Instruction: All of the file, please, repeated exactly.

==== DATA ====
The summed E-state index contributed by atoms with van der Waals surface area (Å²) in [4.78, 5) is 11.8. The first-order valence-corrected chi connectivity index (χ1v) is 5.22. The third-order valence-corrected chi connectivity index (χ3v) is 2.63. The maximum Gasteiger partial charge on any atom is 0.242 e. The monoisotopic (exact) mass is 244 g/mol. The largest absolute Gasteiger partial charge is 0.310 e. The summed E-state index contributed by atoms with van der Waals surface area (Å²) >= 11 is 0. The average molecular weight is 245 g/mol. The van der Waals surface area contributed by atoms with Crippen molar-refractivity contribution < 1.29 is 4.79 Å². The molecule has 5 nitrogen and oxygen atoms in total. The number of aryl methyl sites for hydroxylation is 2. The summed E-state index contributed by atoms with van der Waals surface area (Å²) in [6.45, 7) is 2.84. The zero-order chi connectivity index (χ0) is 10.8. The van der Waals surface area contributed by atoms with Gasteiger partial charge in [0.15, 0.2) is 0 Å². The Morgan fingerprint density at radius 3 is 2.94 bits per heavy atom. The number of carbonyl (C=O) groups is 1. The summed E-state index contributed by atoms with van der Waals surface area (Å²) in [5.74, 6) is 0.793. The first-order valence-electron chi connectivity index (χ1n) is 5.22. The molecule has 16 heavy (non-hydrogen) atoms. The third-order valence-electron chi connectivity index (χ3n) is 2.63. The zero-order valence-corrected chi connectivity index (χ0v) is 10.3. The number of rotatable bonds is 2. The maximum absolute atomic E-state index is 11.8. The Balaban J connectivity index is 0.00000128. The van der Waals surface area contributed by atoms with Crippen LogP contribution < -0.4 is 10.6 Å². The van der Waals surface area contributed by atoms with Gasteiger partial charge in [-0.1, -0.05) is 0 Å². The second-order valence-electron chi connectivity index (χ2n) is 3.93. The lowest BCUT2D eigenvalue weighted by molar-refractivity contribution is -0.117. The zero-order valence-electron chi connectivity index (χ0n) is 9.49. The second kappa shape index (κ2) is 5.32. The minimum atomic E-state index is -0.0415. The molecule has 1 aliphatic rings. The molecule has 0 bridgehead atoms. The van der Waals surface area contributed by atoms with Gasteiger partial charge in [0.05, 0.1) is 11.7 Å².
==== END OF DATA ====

The summed E-state index contributed by atoms with van der Waals surface area (Å²) in [4.78, 5) is 11.8. The first-order valence-corrected chi connectivity index (χ1v) is 5.22. The third-order valence-corrected chi connectivity index (χ3v) is 2.63. The maximum Gasteiger partial charge on any atom is 0.242 e. The monoisotopic (exact) mass is 244 g/mol. The largest absolute Gasteiger partial charge is 0.310 e. The summed E-state index contributed by atoms with van der Waals surface area (Å²) >= 11 is 0. The average molecular weight is 245 g/mol. The van der Waals surface area contributed by atoms with Crippen molar-refractivity contribution < 1.29 is 4.79 Å². The molecule has 5 nitrogen and oxygen atoms in total. The number of aryl methyl sites for hydroxylation is 2. The summed E-state index contributed by atoms with van der Waals surface area (Å²) in [6.45, 7) is 2.84. The zero-order chi connectivity index (χ0) is 10.8. The van der Waals surface area contributed by atoms with Gasteiger partial charge in [0.15, 0.2) is 0 Å². The Morgan fingerprint density at radius 3 is 2.94 bits per heavy atom. The number of carbonyl (C=O) groups is 1. The summed E-state index contributed by atoms with van der Waals surface area (Å²) in [5.74, 6) is 0.793. The first-order valence-electron chi connectivity index (χ1n) is 5.22. The molecule has 16 heavy (non-hydrogen) atoms. The third-order valence-electron chi connectivity index (χ3n) is 2.63. The zero-order valence-corrected chi connectivity index (χ0v) is 10.3. The number of rotatable bonds is 2. The maximum absolute atomic E-state index is 11.8. The Balaban J connectivity index is 0.00000128. The van der Waals surface area contributed by atoms with Crippen LogP contribution < -0.4 is 10.6 Å². The van der Waals surface area contributed by atoms with Gasteiger partial charge in [-0.1, -0.05) is 0 Å². The second-order valence-electron chi connectivity index (χ2n) is 3.93. The lowest BCUT2D eigenvalue weighted by molar-refractivity contribution is -0.117. The zero-order valence-electron chi connectivity index (χ0n) is 9.49. The second kappa shape index (κ2) is 5.32. The minimum atomic E-state index is -0.0415. The molecule has 1 aliphatic rings. The molecule has 0 bridgehead atoms. The van der Waals surface area contributed by atoms with Gasteiger partial charge in [0.05, 0.1) is 11.7 Å².